a description of the group's beliefs and, if appropriate, a discussion
of how an issue has caused the group friction or controversy. Each
profile identifies and describes Internet sites offering relevant
information about the organization.
which are listed on the site alphabetically as well as by faith,
also offer bibliographies of print and electronic resources about
the organizations. Hadden guides the students in selecting profile
subjects that help the reader understand specific issues or traditions
find the Web site by Jeffrey Hadden and his students to be a most
valuable addition to the Internet," said Bruce Robinson, coordinator
of the Ontario Consultants
on Religious Tolerance. "The Web is saturated with so many
sites that attack small, emerging faith groups with misinformation,
hate and fear. Hadden's site is a breath of fresh air. Its
accurate, balanced and objective."
asks readers of the site to alert him if they spot incorrect information
about a group or significant material that is missing. He also encourages
them to suggest appropriate Web sites or bibliographic references.
Hadden, who spends about four hours daily verifying the accuracy
of the students profiles and updating and changing information
on the site, believes the continual monitoring helps to insure its
accuracy and timeliness of material.
author or editor of 25 books including the two-volume "Handbook
of Cults and Sects in America," posts his lectures on the Religious
Movement site. Reflecting Haddens three decades of study on
religious social movements and his interest in religion and politics,
the lectures cover 30 topics. The subjects are as diverse as Fundamentalism,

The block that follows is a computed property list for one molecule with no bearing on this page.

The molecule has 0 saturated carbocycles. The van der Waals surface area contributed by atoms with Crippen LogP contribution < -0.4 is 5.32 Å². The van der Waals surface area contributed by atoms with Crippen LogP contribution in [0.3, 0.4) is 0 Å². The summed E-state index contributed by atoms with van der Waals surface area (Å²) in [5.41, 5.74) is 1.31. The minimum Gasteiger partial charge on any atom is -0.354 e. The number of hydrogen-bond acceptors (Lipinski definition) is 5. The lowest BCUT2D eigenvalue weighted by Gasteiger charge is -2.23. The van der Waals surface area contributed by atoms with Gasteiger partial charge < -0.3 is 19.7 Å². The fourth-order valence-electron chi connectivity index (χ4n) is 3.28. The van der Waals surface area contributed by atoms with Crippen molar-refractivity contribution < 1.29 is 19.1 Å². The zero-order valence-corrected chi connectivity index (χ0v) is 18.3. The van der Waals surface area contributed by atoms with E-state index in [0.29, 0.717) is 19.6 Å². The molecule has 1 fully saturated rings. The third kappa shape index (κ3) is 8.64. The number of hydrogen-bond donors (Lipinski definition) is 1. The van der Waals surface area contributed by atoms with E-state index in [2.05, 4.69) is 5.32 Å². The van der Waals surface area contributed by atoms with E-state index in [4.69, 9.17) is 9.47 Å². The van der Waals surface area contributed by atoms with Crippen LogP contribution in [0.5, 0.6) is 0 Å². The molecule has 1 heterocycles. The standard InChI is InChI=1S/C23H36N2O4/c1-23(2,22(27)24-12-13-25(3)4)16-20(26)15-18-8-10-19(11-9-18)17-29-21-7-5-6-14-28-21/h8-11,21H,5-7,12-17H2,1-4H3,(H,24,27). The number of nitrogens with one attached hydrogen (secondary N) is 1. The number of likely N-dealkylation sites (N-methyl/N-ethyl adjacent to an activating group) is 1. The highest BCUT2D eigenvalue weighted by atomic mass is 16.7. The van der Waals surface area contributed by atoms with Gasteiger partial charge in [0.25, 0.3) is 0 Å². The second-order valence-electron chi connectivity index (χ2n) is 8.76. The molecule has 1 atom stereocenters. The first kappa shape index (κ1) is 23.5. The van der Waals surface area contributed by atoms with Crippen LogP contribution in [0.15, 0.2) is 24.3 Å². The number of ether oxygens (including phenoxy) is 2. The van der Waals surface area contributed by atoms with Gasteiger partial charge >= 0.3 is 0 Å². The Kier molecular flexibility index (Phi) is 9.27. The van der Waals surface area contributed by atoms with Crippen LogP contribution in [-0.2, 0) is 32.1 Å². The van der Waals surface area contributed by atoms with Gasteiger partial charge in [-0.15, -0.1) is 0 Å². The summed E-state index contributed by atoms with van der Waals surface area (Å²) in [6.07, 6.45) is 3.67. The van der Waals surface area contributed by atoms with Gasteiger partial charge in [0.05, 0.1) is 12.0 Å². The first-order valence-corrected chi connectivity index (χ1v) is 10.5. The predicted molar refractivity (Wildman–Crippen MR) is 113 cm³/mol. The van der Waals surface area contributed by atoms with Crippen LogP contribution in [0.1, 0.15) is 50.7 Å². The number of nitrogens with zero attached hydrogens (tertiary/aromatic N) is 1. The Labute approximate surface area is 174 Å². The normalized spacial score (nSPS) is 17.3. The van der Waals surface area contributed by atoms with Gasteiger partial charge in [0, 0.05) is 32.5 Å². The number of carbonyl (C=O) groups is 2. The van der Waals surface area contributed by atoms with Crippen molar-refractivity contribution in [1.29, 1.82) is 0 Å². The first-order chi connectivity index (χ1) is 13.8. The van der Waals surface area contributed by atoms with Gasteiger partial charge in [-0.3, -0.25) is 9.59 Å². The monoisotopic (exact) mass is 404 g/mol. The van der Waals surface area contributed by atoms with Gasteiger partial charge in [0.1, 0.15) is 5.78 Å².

Pentecostalism, the alleged use of brainwashing in recruiting people
into religious movements, and understanding the Waco tragedy. Of
particular interest to scholars are lectures offering historical
assessments of important religious movements and those examining
the major movements of the 20th century.
1995 when Hadden first began exploring using technology as a means
of teaching, he had never heard of the Web. "It didnt
take long to discover that in its infancy, the Web was a virtual
war zone for many new religious movements. Since an important part
of studying cults and sects is to understand their conflict with
adversaries, the prospect of being able to witness this live, on-line
struggle was exciting," he recalled.
sees the Internet as an invaluable source for learning about new
religious movements. "The topic is particularly good for honing
skills of critical thinking and discernment because the content
is so highly volatile," he said.
Web can't take one into the innersanctum of religious groups or
to the hearts and minds of those who believe. But the Religious
Movements Page enhances learning about religious organizations by
making the process of locating materials easier," Hadden said.
more information, contact Hadden at (804) 924-6528, office; (804)
977-5410, home; or via firstname.lastname@example.org.
Ida Lee Wootten, (804) 924-6857